Monday, July 25, 2011


A flask of wine, a book of verse and thou….
Scene from the Rubaiyat of Omar Khayyam
Artist: René Bull (1872-1942)
Wine lies at the heart of Persia's culture. The sipping and enjoyment of wine laces the verses of classical romantic Persian poetry as exemplified by Edward Fitzgerald’s translation of a verse from Rubaiyat of Omar Khayyam (1048 – 1131 CE):
Here with a loaf of bread beneath the bough,
A flask of wine, a book of verse – and thou,
Beside me singing in the wilderness -
And wilderness is paradise now.

Achaemenian gold drinking rhyton
Several Greek writers document the Persians’ fondness for drinking filtered beer (barley wine) and wine during public banquets. They drank through straws with filters or out of deep bowls or rhytons. Serving wine to guests was a mark of hospitality. In the fifth century BCE, Greek playwright and satirist Aristophanes writes in The Acharnians (72-3) that the returning Greek ambassador to Persia complained of the lavish hospitality he has had to ‘endure’ from his Persian hosts, hospitality that included being ‘compelled’ to drink undiluted wine from gold and glass cups. Other classical writers talk about a profusion of gold and silver drinking cups that were given away by the Persians as gifts.

In Agesilaus 9.3, Xenophon talks about Persian kings sending vintners scouring every land for a new or exotic beverage. In Babylon, wine was made from dates and a ‘sour drink made the same by boiling.’ From Eastern Turkey came old wines with a fine bouquet and barley wine (Xenophon Anabasis 1.5, 2.3, 4.4-5).

Despite Herodotus’ account of the Persians being ‘very fond of wine’ (Histories 1.133), Persian texts speak of moderation as the rule and excess as being deviant.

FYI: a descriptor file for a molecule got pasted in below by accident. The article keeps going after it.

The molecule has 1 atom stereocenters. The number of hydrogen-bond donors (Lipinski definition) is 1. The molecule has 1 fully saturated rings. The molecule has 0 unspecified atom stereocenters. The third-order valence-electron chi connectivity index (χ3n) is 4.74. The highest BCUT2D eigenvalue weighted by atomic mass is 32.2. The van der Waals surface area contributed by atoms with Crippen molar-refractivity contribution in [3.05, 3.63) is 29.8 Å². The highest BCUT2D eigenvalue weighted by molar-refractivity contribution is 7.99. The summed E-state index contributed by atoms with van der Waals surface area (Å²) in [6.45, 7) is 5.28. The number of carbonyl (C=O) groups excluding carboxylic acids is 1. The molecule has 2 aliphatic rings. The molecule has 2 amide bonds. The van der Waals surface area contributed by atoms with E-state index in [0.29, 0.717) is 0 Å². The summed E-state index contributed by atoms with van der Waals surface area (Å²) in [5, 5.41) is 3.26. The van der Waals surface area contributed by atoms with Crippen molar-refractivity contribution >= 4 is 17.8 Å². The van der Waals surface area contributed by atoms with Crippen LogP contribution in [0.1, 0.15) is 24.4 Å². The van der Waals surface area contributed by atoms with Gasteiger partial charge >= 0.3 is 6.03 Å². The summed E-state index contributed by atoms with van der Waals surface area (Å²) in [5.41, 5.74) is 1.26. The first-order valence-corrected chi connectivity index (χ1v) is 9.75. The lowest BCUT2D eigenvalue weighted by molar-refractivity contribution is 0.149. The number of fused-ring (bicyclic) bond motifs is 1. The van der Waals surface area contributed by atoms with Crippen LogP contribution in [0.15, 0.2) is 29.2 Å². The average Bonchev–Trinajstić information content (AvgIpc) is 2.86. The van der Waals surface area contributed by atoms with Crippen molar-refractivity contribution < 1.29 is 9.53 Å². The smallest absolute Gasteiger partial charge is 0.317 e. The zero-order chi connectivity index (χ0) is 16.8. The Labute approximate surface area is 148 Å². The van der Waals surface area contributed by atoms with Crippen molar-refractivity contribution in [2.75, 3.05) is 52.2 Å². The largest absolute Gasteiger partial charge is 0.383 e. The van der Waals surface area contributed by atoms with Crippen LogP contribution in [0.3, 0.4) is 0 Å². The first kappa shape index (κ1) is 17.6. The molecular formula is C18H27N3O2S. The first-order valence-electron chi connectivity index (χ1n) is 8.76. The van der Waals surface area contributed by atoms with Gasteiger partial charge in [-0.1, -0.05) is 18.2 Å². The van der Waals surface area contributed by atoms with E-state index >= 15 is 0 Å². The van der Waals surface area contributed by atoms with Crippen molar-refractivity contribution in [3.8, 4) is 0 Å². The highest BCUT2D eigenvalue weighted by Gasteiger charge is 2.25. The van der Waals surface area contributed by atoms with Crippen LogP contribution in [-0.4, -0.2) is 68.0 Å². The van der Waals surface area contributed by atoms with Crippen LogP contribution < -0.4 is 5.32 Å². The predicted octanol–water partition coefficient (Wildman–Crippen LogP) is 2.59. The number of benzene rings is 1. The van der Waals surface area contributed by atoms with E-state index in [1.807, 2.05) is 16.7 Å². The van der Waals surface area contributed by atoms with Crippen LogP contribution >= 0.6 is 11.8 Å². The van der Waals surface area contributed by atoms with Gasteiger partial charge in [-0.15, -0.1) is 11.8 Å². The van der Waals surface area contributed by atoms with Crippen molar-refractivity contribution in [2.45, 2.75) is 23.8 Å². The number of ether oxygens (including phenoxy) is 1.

The making and drinking of wine has been associated with Persia and the regions surrounding Persia from the earliest times. The name Shiraz, today the capital of Iran’s Pars Province is indelibly associated with wine now produced around the world – everywhere except in Shiraz, where its manufacture is now banned by Iran’s Islamic regime. Shiraz is located in the southern Zagros Mountain region. There is evidence of wine-making in Hajji Firuz and Godin Tepe located in the Zagros mountain region of Western Iran from around 5,400 BCE (see note 10) – a date that far precedes the making of wine in France in the sixth century BCE - by about five thousand years.

Dr. McGovern, University of Pennsylvania Museum, said in an interview with the New York Times that the fact that the farmers at Hajji Firuz had learned to preserve their wine with (Terebinth tree) resin indicated they had already had many years of wine-making experience. But 7,000 or 7,400 years ago, he said, "is about as far back as we're going to be able to establish the origin of wine."

Zagros wine was being made when the rest of the world was in the Stone Ages.

Ferdowsi’s predecessor, Tajik poet Daqiqi (935 or 942 - 980 CE), wrote these poignant lines before he was murdered by his servant – enraged because Daqiqi admired the Zarathushtrian faith and lamented the loss of his native Aryan culture after the Arab hordes had overrun Iranshahr:
Of all that's good or evil in the world,
Four things suffice to meet Daqiqi's needs.
Ruby-coloured lips, the harp's lament,
Blood-red wine and Zoroaster's creed.

A legacy of ancient Zoroastrian-Iranian cuisine is it accompanying culture of sophistication, good manners, moderation and romance.

[For a further discussion on wine and historic Persian values before the Arab invasion of Iranshahr (Greater Iran), see our article on the Legacy of Ferdowsi]


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